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Art can be a powerful political tool that can speak for the voiceless, and express what words can’t or won’t say. But when political high jinks are stranger than fiction and dominate the news, social media, and entertainment, does activist art suffer from overexposure?
As the 48th edition of the juggernaut that is Art Basel wrapped up, it had welcomed 95,000 visitors, 291 galleries from 35 countries and showed, according to Bloomberg, $3.4 billion worth of artworks competing for attention. Sales were strong on the first two days, in what gallerists described as a “very good” year. Among the most prominent this year were pieces engaged with, or shining a light on, a political issue. Art Basel director Marc Spiegler said in a press conference that when curating this edition of Art Basel, politics were a main focus,”we chose not only art reacting to current politics, but also older art that is of historical importance.”
One piece that caught the eye among the visual overload was Sam Durant’s light box They Tried to Bury Us. They Didn’t Know We Were Seeds (featured top image) presented by Blum & Poe Gallery. Director Michael Smoller, very satisfied with results of the fair, explained that the origin of the text can be attributed to the Greek poet Dinos Christianopoulos, a celebrated voice from the 1950s gay community. The phrase has since been picked up by counterculture movements such as the Zapatistas, protesters of civil unrest throughout Mexico and Central America.
For Galerie Max Hetzler, it was a really good year but not for political art. “Documenta (the quinquennial exhibition held in Kassel, Germany) was too political this time,” said Senior Director Samia Saouma, “Art Basel was very good for us, but we didn’t sell any political art per se, but I know artists like Ai Weiwei are always in demand.”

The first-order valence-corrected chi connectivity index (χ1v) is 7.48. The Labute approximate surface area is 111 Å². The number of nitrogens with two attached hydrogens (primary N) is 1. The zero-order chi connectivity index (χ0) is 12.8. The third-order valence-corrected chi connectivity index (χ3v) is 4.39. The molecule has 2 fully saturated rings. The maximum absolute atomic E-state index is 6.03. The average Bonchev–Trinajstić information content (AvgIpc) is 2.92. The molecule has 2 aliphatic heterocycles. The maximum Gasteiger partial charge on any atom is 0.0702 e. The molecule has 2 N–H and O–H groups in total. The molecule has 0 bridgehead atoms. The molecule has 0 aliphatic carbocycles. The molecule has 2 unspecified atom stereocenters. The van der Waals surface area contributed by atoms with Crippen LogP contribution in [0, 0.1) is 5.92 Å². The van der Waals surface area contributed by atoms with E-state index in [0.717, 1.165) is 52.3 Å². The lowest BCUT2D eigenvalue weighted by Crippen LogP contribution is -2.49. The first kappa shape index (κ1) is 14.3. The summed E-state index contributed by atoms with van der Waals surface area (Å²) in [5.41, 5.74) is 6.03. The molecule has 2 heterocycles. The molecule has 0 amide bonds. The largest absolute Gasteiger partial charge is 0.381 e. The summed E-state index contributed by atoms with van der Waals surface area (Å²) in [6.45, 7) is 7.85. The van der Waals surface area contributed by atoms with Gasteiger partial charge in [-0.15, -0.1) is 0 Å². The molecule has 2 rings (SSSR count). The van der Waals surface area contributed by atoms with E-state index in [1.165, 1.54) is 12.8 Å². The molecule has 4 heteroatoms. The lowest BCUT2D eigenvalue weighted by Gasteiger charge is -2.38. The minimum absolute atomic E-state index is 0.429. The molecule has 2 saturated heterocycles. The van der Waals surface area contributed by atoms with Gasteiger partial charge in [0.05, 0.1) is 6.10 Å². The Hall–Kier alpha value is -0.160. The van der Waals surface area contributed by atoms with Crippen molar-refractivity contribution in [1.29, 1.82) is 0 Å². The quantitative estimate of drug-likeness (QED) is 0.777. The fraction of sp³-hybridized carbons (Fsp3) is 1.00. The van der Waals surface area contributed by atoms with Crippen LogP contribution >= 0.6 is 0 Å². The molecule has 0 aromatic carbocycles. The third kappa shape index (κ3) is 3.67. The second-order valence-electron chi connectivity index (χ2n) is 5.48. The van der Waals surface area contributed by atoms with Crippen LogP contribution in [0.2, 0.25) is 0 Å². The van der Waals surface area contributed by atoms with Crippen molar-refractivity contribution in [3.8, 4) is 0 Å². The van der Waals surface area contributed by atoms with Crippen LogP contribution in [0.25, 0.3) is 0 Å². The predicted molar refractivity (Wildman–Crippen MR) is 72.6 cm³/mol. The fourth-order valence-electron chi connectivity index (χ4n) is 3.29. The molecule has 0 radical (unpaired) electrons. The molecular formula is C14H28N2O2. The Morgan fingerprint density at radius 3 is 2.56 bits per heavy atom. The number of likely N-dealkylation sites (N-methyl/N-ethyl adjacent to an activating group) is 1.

Some pieces flew off the shelves, like a Marinella Senatore that went for over $15,000 on a preview day that raked in upwards of $60 million. “Besides being political, Marinella’s art is beautiful to look at, it sold on preview day,” said Gallerist Pedro Cera. “Collectors were looking at political pieces that also have an aesthetic appeal. Other pieces that are just as powerful but harder to look at did not sell so fast.”
Another powerful statement that sold to a collector during the show was Gladiolus, a carving on drywall by Kemang Wa Lehulere presented by Stevenson. The sign language reads “Eleven August” in reference to the student uprising of August 11, 1976 in Capetown, credited as one of the pivotal events that triggered the end of apartheid. The piece is visually striking in scale and by the use of stark black and white, adding a second layer of significance for those viewers “in the know” about the message.
The curator’s decision to bring political art to the foreground not only showed that political art still sells, but also that it has longevity in the eyes of collectors, and is not limited to the actual time when the subject of the piece was making the headlines.
Next up: Art Basel Miami Beach from December 7-10, 2017, Hong Kong March 29-31, 2018 and Basel on June 14-17, 2018.